Michael Urie on Stonewall 50: I Hope Coming Out for LGBT People Gets Easier, Safer, and Maybe Even Unnecessary
Michael Urie welcomes growing LGBT equality under the law, though he adds: ‘There are so many ways to hurt a person that aren’t illegal. That hasn’t changed and may never change.’
In this special series, LGBT celebrities and public figures talk to Tim Teeman about the Stonewall Riots and their legacy—see more here.
Michael Urie is an actor (Ugly Betty, Torch Song Trilogy) and co-producer of the Pride Plays festival for Rattlestick Playwrights Theater, June 20-24.
When and how did you learn about the Stonewall Riots, and what did you make of them?
I didn’t learn about the Stonewall uprising until l moved to New York at 19. Shockingly, it wasn’t covered in U.S. History in my Texas public school…
What is their significance to you?
To me, it remains one of the great civil rights acts. A minority group, fed up with injustice and led by a minority within the minority; anger and strength turned into power and action.
How far have LGBT people come in the last 50 years?
These 50 years have provided great leaps for the LGBTQ community, and we have the heroes of the uprising to thank for that. There are still many people in this country who look at us as abominations, and while many laws have changed in our favor, there are so many of us still at risk, especially in the trans community. And there are so many ways to hurt a person that aren’t illegal. That hasn’t changed and may never change.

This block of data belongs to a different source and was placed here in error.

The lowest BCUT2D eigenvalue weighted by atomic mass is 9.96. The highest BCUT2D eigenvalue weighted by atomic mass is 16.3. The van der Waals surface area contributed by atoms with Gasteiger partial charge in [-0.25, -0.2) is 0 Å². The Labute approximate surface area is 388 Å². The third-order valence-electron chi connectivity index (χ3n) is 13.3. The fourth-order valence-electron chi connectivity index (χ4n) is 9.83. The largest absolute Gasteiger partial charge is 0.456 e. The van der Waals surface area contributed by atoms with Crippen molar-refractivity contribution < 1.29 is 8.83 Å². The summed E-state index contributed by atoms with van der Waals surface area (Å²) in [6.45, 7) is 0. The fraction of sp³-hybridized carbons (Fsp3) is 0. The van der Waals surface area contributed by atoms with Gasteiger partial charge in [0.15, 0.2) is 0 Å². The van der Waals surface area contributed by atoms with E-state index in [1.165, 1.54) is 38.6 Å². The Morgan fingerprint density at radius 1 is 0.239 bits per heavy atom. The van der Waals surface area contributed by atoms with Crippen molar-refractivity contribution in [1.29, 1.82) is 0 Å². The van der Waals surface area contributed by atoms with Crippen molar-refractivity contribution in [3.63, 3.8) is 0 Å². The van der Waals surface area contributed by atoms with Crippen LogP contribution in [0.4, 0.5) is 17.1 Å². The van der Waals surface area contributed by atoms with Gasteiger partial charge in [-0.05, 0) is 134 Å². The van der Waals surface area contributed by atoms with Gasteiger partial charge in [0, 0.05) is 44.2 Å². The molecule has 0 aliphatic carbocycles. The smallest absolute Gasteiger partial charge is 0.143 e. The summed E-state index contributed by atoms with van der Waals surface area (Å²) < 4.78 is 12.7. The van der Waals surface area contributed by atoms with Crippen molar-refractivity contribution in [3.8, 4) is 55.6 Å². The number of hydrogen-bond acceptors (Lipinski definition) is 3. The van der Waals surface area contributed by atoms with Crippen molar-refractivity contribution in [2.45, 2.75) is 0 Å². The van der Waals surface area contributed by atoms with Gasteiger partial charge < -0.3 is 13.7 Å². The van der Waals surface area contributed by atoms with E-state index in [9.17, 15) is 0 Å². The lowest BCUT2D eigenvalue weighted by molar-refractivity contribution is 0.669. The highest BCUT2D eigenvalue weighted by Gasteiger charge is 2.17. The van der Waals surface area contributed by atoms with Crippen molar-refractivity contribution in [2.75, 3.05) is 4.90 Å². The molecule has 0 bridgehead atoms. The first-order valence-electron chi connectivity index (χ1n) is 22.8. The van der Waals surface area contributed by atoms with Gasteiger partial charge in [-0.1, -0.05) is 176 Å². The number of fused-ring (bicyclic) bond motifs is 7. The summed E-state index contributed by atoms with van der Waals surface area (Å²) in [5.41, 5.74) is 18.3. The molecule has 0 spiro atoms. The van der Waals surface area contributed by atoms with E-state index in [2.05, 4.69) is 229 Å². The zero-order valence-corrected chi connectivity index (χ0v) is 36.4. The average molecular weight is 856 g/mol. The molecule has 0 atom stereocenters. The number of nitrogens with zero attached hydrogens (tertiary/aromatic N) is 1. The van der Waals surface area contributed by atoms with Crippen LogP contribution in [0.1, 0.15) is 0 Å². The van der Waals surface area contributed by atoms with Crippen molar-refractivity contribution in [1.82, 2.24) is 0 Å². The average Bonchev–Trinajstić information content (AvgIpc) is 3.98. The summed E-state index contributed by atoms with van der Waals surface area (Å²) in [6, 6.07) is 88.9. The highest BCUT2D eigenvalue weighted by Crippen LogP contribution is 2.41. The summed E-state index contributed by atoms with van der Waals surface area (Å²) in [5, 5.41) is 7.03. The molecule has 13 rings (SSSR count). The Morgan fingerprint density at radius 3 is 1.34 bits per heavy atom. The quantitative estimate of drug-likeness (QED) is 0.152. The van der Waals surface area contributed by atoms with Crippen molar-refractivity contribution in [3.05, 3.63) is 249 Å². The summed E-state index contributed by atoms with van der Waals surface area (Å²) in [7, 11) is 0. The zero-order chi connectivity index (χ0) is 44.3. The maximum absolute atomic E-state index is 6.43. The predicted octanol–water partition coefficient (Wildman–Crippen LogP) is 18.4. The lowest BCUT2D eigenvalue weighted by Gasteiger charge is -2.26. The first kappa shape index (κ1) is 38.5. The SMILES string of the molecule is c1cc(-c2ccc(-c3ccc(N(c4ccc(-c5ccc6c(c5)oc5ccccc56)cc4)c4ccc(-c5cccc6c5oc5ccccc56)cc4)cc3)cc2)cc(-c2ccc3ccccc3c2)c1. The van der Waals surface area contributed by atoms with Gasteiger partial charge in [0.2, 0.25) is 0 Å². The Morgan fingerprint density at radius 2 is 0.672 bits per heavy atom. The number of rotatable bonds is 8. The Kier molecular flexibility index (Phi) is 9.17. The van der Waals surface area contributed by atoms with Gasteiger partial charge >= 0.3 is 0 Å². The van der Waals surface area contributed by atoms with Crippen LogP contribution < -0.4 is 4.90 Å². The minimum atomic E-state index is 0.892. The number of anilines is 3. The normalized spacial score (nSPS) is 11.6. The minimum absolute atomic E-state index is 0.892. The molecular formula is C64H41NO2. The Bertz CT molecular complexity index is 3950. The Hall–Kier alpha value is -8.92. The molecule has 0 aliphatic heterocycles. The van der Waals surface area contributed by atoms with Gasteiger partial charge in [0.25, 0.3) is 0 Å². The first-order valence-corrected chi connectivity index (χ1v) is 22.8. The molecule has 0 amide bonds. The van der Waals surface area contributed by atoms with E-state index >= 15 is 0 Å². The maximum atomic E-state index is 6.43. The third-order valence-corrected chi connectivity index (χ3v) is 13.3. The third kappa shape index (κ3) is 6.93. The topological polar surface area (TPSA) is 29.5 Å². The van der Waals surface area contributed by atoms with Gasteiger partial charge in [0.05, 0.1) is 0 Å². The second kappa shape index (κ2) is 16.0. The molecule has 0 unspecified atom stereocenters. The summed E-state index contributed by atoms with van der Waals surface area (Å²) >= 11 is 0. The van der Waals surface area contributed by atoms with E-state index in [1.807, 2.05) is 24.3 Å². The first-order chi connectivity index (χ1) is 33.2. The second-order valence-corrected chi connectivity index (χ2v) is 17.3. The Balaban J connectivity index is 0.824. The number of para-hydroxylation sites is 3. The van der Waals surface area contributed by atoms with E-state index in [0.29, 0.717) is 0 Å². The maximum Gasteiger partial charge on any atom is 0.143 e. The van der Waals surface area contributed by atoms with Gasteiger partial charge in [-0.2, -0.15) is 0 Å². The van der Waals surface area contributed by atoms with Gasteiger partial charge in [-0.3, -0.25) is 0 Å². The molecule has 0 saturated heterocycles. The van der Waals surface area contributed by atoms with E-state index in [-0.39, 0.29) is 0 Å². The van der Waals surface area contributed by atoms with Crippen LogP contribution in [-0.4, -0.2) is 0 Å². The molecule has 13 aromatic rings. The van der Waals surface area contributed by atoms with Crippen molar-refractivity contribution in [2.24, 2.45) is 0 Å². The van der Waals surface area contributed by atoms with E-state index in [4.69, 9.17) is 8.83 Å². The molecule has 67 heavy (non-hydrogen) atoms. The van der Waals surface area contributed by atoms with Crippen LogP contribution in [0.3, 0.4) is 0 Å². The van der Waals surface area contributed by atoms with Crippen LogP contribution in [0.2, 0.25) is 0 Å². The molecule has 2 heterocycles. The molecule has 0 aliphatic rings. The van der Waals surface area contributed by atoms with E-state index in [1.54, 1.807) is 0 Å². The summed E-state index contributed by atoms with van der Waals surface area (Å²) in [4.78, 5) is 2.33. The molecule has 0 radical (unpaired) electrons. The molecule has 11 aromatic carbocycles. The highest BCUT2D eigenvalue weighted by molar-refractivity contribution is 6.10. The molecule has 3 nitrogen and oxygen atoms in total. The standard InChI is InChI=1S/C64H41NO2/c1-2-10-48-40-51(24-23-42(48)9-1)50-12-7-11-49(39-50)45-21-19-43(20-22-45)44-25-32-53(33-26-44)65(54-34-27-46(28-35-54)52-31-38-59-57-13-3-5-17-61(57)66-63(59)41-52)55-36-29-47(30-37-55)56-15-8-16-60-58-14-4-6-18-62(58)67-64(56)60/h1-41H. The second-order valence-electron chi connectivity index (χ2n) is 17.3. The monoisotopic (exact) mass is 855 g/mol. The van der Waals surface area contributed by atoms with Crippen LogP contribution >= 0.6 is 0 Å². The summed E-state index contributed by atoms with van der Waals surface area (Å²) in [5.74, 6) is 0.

What would you like to see, LGBT-wise, in the next 50 years?
I’d like for every LGBTQ person to feel they are equal citizens under the law. I don’t know that there will ever be a time when LGBTQ isn’t “other,” although that would be nice, but I hope that the inevitable “coming out” we all have to do every day gets easier, safer, and maybe even unnecessary.